Hope for the best, don’t expect the worst. It’s my movie criticism mantra, but as the lights darkened at the Princess of Wales Theater for “Gravity’s” Canadian gala, already hailed as a masterpiece following a Venice Film Festival Premiere, it wasn’t just the fact that I was way up in the rafters wearing 3-D glasses over my already thick specs that was making me queasy. Early on, watching the oh, wow, visuals and the echoey emptiness of what it must be like to be doing routine maintenance in space (I so wanted “Pink Floyd”), I became bothered by narrative claustrophobia. Can one smell bullshit in space?
Despite all the gravity of Alfonso Cuaron’s 3-D space chamber opera, the story, co-written with his son, Jonas, reveals holes as gaping as those on any space station station ripped by the debris of an accidental explosion beyond the earth’s atmosphere.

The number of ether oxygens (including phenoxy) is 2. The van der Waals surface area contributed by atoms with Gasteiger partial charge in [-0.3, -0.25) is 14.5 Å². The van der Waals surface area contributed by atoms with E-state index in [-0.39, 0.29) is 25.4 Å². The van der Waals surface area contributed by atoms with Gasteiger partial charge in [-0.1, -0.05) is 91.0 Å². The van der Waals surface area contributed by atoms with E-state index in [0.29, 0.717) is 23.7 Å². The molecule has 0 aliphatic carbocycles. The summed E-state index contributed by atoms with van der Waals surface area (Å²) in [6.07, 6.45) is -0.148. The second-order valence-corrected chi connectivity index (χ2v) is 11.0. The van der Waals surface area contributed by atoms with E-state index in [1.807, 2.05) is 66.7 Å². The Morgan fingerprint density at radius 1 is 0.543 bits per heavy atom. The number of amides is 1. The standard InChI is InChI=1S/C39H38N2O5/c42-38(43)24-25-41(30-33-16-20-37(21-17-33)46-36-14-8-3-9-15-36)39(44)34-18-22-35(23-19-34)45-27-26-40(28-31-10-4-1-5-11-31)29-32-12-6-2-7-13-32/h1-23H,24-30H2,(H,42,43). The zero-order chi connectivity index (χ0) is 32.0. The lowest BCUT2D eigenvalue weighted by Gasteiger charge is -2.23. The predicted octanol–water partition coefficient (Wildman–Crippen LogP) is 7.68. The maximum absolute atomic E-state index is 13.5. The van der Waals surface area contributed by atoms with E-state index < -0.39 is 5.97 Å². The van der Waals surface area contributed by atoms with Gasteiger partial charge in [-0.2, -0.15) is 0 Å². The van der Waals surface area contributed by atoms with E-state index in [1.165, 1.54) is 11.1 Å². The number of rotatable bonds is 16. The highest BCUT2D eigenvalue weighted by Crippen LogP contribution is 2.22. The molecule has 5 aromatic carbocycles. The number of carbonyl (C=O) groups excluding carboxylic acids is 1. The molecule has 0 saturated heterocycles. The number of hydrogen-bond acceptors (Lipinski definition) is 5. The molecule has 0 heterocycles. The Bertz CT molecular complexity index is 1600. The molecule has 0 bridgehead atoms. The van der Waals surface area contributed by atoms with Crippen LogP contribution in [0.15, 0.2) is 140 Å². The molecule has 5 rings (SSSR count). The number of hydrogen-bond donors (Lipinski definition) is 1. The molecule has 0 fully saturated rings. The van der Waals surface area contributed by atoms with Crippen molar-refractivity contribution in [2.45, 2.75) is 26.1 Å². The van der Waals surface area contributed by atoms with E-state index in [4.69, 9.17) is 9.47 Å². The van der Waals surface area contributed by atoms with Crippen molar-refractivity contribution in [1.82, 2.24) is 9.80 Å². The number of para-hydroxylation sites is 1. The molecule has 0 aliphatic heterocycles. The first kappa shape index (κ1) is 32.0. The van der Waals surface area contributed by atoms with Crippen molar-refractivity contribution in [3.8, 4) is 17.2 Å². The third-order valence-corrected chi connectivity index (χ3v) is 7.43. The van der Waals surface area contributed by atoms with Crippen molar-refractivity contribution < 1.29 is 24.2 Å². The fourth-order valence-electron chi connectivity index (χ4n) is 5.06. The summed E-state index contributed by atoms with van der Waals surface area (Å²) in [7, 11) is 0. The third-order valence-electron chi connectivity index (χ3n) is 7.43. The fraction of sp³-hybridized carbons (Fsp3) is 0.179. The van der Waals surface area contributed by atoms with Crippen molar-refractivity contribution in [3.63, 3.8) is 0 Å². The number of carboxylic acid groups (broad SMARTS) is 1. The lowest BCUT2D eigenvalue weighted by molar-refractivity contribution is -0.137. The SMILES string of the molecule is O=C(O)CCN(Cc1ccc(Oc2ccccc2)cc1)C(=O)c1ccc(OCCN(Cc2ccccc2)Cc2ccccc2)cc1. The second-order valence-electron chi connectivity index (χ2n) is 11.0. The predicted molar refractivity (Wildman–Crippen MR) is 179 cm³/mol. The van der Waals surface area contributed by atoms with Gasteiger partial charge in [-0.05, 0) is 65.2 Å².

In brief: Sandra Bullock plays Dr. Ryan Stone, a testy medical engineer pursuing research in space. George Clooney is Matt Kowalksy, the cheery professional astronaut on, yes, his last run. When space junk from a Russian mishap destroys their mission, their Harvard-educated brown-skinned colleague, their satellite, their station, and that of the Russians and, possibly, the Chinese, the pair struggle for survival, often tethered by a white umbilical cord.
The problem begins, but doesn’t entirely end, with Bullock’s character. She is nervous and brittle: but who isn’t? Okay, Clooney’s Galahad in a spacesuit isn’t. He wisecracks and story-tells and Cloonies to give “Gravity” its much-needed warmth and comic relief.
Dr. Stone (sinking like a ….) is just not a woman (or even a man) that could have passed the rigorous training process that NASA inflicts on its candidates….